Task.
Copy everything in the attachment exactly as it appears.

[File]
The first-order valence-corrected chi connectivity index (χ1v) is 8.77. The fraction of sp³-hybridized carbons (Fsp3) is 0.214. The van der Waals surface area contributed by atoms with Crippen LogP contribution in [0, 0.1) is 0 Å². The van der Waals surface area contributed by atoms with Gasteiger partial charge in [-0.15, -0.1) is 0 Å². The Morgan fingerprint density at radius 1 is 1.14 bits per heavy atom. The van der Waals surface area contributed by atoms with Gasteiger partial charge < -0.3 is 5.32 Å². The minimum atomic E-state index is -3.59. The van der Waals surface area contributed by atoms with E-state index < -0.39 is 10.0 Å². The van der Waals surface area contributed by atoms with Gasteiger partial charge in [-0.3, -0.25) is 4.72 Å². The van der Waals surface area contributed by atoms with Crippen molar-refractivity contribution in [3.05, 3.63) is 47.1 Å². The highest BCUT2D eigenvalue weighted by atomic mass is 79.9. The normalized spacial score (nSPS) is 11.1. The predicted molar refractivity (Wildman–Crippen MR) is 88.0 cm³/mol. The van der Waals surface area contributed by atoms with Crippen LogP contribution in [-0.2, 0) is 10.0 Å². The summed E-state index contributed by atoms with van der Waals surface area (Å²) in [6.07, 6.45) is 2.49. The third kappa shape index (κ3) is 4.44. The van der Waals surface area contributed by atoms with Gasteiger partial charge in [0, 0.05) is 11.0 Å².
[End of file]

The first-order valence-corrected chi connectivity index (χ1v) is 8.77. The fraction of sp³-hybridized carbons (Fsp3) is 0.214. The van der Waals surface area contributed by atoms with Crippen LogP contribution in [0, 0.1) is 0 Å². The van der Waals surface area contributed by atoms with Gasteiger partial charge in [-0.15, -0.1) is 0 Å². The Morgan fingerprint density at radius 1 is 1.14 bits per heavy atom. The van der Waals surface area contributed by atoms with Gasteiger partial charge < -0.3 is 5.32 Å². The minimum atomic E-state index is -3.59. The van der Waals surface area contributed by atoms with E-state index < -0.39 is 10.0 Å². The van der Waals surface area contributed by atoms with Gasteiger partial charge in [-0.3, -0.25) is 4.72 Å². The van der Waals surface area contributed by atoms with Crippen molar-refractivity contribution in [3.05, 3.63) is 47.1 Å². The highest BCUT2D eigenvalue weighted by atomic mass is 79.9. The normalized spacial score (nSPS) is 11.1. The predicted molar refractivity (Wildman–Crippen MR) is 88.0 cm³/mol. The van der Waals surface area contributed by atoms with Crippen LogP contribution in [-0.2, 0) is 10.0 Å². The summed E-state index contributed by atoms with van der Waals surface area (Å²) in [6.07, 6.45) is 2.49. The third kappa shape index (κ3) is 4.44. The van der Waals surface area contributed by atoms with Gasteiger partial charge in [0, 0.05) is 11.0 Å².